In FIG. 6, an embodiment is illustrated for a unitary handle and flexible conduit structure so united together that the parts are integral or nonremovable one from the other. This structure is suitably formed by shaping heat-softened polyethylene in the form of handle 17 and conduit 20, with a water passage 25 extending through both, and then, after setting the structure by cooling, subjecting the handle 17 to high intensity electron irradiation to stiffen it, should further stiffening or rigidification be desired. Another way to form this structure is to heat seal or mold together, under heat and pressure, a handle 17 with water passage 25, formed of relatively stiff plastic such as polystyrene, and a tube 20 of any suitable plastic bondable to the material of the handle 17. Still another technique, which also provides a structure free of connector 19 (see FIGS. 1 and 5) and free of connector 23 (see FIG. 3) is best discussed by reference to FIG. 5. This technique contemplates a flexible tube of wall material 26 and any suitable material shaped and bonded about an end portion of the tube to form handle 17.
In forming any of the toothbrushes or cleaning devices of this invention, bristle materials, whether natural (e.g. hog or horse hair) or synthetic (e.g. nylon) may be employed.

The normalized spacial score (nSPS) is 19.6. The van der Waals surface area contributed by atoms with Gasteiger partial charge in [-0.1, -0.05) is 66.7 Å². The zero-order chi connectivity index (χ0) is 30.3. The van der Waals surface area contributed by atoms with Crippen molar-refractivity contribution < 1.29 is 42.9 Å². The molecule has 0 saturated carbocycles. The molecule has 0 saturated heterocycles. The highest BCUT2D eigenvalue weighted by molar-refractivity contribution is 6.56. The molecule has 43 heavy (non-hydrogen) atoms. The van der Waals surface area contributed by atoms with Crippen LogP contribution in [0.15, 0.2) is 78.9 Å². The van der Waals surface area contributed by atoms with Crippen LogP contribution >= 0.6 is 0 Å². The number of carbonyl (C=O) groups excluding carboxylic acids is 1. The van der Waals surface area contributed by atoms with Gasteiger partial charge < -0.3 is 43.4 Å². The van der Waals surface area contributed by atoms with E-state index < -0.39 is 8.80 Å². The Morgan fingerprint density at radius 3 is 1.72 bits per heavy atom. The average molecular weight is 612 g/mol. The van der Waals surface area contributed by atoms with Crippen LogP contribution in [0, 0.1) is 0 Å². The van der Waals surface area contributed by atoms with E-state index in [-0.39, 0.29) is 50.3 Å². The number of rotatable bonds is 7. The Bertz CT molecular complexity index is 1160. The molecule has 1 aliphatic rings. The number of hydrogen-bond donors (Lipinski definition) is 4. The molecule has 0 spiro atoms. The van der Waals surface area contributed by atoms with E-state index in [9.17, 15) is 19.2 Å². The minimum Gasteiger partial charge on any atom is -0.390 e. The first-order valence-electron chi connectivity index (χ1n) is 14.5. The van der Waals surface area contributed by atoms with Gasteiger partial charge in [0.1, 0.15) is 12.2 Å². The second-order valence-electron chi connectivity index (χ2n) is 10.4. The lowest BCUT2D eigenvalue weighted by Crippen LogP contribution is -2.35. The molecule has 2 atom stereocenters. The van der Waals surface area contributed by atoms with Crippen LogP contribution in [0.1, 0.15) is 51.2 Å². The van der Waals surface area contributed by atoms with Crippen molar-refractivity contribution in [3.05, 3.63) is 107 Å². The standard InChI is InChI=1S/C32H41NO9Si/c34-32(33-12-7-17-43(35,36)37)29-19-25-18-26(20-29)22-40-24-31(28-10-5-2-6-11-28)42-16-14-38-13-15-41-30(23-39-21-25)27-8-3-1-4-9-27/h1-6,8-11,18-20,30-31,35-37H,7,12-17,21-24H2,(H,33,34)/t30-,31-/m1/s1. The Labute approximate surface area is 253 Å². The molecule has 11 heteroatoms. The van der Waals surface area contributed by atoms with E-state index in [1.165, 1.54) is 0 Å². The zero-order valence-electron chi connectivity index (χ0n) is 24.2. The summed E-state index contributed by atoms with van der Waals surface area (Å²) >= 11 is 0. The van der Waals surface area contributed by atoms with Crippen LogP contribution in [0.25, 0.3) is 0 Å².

The connection between the head and handle of the toothbrush may be at a slight angle, as is conventional, without departing from the essentially longitudinal relationship between the head and handle, or a pressure reduction unit may be introduced in the water supply passage, or other nonessential features added to those essential features and relationships discussed; but added elements are unnecessary and not necessarily desirable for effective oral hygiene using the instrument of this invention. Minor variations to the foregoing teaching, without departing from the spirit and scope of the appended claims, as construed under the law on equivalents, are comprehended, including those variations involving the use of new materials which are constantly being discovered and which sometimes provide benefits essentially attributable to the materials themselves.
That which is claimed is:
1. As a new article of manufacture: a toothbrush comprising an elongated head having a rounded anterior end and equipped with toothbrush bristle-tufts extending laterally off one side thereof from adjacent said anterior end, a water passage extending longitudinally within said elongated head,